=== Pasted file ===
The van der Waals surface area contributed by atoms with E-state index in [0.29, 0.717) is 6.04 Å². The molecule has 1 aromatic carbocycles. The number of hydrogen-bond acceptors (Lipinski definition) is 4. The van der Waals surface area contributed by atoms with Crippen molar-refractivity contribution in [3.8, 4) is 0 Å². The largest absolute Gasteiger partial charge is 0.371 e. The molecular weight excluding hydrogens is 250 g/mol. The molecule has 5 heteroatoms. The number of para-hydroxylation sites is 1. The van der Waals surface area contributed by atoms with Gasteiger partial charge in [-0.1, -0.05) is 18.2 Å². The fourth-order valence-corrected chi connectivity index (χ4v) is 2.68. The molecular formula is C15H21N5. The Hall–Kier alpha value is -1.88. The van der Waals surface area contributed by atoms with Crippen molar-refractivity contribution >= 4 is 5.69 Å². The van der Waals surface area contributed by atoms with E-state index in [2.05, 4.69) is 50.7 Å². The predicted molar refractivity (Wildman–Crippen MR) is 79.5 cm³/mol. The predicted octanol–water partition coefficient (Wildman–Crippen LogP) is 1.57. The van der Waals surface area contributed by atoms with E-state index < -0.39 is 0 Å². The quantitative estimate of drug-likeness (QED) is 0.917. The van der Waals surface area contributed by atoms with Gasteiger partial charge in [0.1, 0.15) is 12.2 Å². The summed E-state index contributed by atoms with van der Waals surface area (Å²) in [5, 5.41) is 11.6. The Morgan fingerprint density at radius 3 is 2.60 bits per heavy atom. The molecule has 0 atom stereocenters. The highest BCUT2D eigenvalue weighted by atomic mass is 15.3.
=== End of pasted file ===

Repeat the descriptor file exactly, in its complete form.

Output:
The van der Waals surface area contributed by atoms with E-state index in [0.29, 0.717) is 6.04 Å². The molecule has 1 aromatic carbocycles. The number of hydrogen-bond acceptors (Lipinski definition) is 4. The van der Waals surface area contributed by atoms with Crippen molar-refractivity contribution in [3.8, 4) is 0 Å². The largest absolute Gasteiger partial charge is 0.371 e. The molecular weight excluding hydrogens is 250 g/mol. The molecule has 5 heteroatoms. The number of para-hydroxylation sites is 1. The van der Waals surface area contributed by atoms with Gasteiger partial charge in [-0.1, -0.05) is 18.2 Å². The fourth-order valence-corrected chi connectivity index (χ4v) is 2.68. The molecular formula is C15H21N5. The Hall–Kier alpha value is -1.88. The van der Waals surface area contributed by atoms with Crippen molar-refractivity contribution >= 4 is 5.69 Å². The van der Waals surface area contributed by atoms with E-state index in [2.05, 4.69) is 50.7 Å². The predicted molar refractivity (Wildman–Crippen MR) is 79.5 cm³/mol. The predicted octanol–water partition coefficient (Wildman–Crippen LogP) is 1.57. The van der Waals surface area contributed by atoms with E-state index < -0.39 is 0 Å². The quantitative estimate of drug-likeness (QED) is 0.917. The van der Waals surface area contributed by atoms with Gasteiger partial charge in [0.1, 0.15) is 12.2 Å². The summed E-state index contributed by atoms with van der Waals surface area (Å²) in [5, 5.41) is 11.6. The Morgan fingerprint density at radius 3 is 2.60 bits per heavy atom. The molecule has 0 atom stereocenters. The highest BCUT2D eigenvalue weighted by atomic mass is 15.3.